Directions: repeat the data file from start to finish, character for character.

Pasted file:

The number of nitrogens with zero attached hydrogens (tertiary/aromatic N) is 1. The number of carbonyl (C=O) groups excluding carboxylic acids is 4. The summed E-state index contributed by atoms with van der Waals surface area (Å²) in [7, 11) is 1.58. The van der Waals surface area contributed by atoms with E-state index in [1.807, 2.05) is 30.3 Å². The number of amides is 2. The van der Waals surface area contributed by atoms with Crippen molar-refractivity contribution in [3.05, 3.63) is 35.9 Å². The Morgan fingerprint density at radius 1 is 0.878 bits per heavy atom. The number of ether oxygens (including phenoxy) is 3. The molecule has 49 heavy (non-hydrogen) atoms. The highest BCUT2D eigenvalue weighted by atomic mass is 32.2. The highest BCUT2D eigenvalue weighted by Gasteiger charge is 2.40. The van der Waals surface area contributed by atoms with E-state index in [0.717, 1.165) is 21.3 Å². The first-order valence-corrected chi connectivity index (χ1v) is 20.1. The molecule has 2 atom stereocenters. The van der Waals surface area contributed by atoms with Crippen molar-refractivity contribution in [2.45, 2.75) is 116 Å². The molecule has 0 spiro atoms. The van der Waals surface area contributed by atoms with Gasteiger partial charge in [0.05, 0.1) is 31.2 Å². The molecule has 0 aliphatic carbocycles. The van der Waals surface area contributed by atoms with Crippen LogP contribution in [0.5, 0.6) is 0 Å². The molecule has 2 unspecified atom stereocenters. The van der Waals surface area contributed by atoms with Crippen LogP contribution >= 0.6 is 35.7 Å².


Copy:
The number of nitrogens with zero attached hydrogens (tertiary/aromatic N) is 1. The number of carbonyl (C=O) groups excluding carboxylic acids is 4. The summed E-state index contributed by atoms with van der Waals surface area (Å²) in [7, 11) is 1.58. The van der Waals surface area contributed by atoms with E-state index in [1.807, 2.05) is 30.3 Å². The number of amides is 2. The van der Waals surface area contributed by atoms with Crippen molar-refractivity contribution in [3.05, 3.63) is 35.9 Å². The Morgan fingerprint density at radius 1 is 0.878 bits per heavy atom. The number of ether oxygens (including phenoxy) is 3. The molecule has 49 heavy (non-hydrogen) atoms. The highest BCUT2D eigenvalue weighted by atomic mass is 32.2. The highest BCUT2D eigenvalue weighted by Gasteiger charge is 2.40. The van der Waals surface area contributed by atoms with E-state index in [0.717, 1.165) is 21.3 Å². The first-order valence-corrected chi connectivity index (χ1v) is 20.1. The molecule has 2 atom stereocenters. The van der Waals surface area contributed by atoms with Crippen molar-refractivity contribution in [2.45, 2.75) is 116 Å². The molecule has 0 spiro atoms. The van der Waals surface area contributed by atoms with Gasteiger partial charge in [0.05, 0.1) is 31.2 Å². The molecule has 0 aliphatic carbocycles. The van der Waals surface area contributed by atoms with Crippen LogP contribution in [0.5, 0.6) is 0 Å². The molecule has 2 unspecified atom stereocenters. The van der Waals surface area contributed by atoms with Crippen LogP contribution >= 0.6 is 35.7 Å².